Thirty year love affair with the first set of wheels he ever owned
What is it men love most?
First, let’s not count family. Many men love their wives, children, grandchildren, parents, etc. Let’s keep this discussion to inanimate objects.
While his home might be his castle, and his dog might be his best friend, the one thing a guy truly loves is his wheels.
It might be his pickup truck, motorcycle, four-wheeler or a hot rod. It’s probably not the family mini-van. In a lot of cases, it is a classic car, a certain car from his youth perhaps, that gets his blood pumping.
He might not even own this car, yet, but he sure wants to.
For me it is a 1966 Ford Mustang convertible. I owned one when I was young, and I own one now.
I thought Mustangs were a cool car when they first came out as a 1964 1/2 model. And 1966 was the year the great state of Colorado granted me a driver’s license so I could legally drive one. Therefore, the ’66 ‘Stang is my car of choice.
I have a friend who thought a 1966 Goat (that would be a GTO to most people) was the best car ever made. He also owned one as a youth, and owns one now.
Its a story that is shared a lot at car shows, such as the one held at Giant Days in Blue Earth last Saturday. Many of the men (and women) there own a car that they loved as a youth, and now they own one again. Most have sunk a lot of money, time and hard work into these vehicles.
One of these car owners is Dean Wenzel of Ceylon, with his 1972 Ford Mustang Mach I. It is his pride and joy.
While a lot of guys buy a car they remember from their youth and restore it, this Mach I is the same car from Wenzel’s youth. He bought it in 1974 when he was a junior in high school and has always owned it.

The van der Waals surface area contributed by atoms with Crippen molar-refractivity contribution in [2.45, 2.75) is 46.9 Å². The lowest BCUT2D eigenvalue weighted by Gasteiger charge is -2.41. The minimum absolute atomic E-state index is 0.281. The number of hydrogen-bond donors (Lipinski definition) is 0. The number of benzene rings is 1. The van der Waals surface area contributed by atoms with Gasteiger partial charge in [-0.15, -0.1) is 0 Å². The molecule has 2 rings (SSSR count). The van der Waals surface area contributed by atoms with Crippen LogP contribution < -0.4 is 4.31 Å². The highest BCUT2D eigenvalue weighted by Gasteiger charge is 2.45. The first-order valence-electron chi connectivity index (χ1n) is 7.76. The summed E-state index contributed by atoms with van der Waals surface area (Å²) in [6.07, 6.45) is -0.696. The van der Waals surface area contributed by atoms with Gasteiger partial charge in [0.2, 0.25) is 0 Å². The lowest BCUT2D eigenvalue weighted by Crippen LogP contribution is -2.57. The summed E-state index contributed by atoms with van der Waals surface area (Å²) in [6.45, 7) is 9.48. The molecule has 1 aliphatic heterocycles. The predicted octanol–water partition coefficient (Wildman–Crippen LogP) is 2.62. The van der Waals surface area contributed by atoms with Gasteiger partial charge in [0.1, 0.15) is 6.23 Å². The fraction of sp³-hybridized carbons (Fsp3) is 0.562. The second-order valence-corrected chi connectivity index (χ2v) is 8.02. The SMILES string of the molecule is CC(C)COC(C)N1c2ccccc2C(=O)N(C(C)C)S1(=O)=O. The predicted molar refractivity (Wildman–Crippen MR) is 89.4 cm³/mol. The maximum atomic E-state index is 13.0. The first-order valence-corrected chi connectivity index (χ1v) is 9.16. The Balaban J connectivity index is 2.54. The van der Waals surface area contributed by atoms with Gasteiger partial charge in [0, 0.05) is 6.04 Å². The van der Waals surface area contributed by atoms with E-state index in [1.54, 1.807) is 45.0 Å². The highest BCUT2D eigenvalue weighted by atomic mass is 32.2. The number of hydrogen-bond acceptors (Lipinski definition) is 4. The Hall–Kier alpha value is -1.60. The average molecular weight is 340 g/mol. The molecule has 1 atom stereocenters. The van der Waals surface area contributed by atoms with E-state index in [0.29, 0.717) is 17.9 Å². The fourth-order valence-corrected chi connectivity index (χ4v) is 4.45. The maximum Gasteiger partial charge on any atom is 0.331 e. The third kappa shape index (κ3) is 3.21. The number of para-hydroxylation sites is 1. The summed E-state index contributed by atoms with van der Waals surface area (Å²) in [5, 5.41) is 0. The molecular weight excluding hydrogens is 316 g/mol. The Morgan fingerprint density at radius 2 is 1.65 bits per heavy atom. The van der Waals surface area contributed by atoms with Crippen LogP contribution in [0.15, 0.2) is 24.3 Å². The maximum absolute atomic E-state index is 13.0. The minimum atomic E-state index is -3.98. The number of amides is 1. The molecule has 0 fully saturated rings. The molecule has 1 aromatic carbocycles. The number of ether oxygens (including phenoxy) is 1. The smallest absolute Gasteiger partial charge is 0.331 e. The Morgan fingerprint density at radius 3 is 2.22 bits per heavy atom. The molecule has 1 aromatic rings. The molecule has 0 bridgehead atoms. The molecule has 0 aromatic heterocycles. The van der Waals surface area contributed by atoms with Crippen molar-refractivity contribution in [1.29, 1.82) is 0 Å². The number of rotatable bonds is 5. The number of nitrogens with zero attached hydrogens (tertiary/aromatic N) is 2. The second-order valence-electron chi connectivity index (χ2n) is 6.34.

“I heard a lot of older guys talk about a car they had when they were young, and wished they had never sold it,” Wenzel says. “So the day I bought this car, I decided that I would keep it forever.”
It had 21,000 miles on it when he bought it, and 77,000 miles today.
“The car had a lot of hail damage when I got it,” he says, “Which is the reason that I could afford to buy it when I was in high school.”
In 1991 Wenzel decided to restore it.
“It took until 1998 to get the restoration done,” Wenzel says, “I had a hard time living without it for those eight years.’
Wenzel and a relative did all the engine work themselves, completely tearing it down and painting the parts as well.
“It wasn’t in too bad of shape; didn’t need to be bored out, just overhauled,” he says.
A body shop in Truman repaired and painted all of the body and replaced the interior.They did a great job, Wenzel adds.
He is one classic car owner who doesn’t just keep his wheels in storage waiting for the next car show or parade.
“I drive it quite a bit,” he admits. “That’s why I have to spend a lot of time cleaning it.“
Of course, with gas going over $4 per gallon, and this car needing premium, the driving has become a lot less.
“I have been riding my motorcycle to work in Fairmont just to save on gas costs,” he says. Wenzel also does some farming at his place near Ceylon.
“I get to Blue Earth quite often,” he added. That is because he is Dar Holmseth’s brother. So you might see his ’72 Mustang cruising the local streets.
Wenzel wasn’t the only classic car lover in Blue Earth on Saturday. The car show brought out a lot of cars, trucks, motorcycles, and even a couple of race cars. The crowds showed up too, with a lot of folks wandering around the rows of old- but fully restored- beautiful sets of wheels.
I overheard one women walk by the Mustangs and tell her companion, “Boy, I sure wish we had never gotten rid of our old Mustang.’
That’s something Dean Wenzel will never have to say.
The car show was just one of the big events at Giant Days this year. Since it was the very first one I have attended, I can’t really compare it to previous ones.
Everything seemed to come together well, and went off without a hitch. Blue Earth Chamber of Commerce Manager Shelly Greimann confirmed there were hardly any problems at all. You can read her comments in the Chamber Focus column this week.
Having worked on city summer celebrations in the past, I know they don’t happen unless a lot of people are willing to put in some volunteer hours to make it happen.
The weather also cooperated, with the miserable hot and humid conditions of Friday turning into a beautiful day on Saturday. Pretty lucky!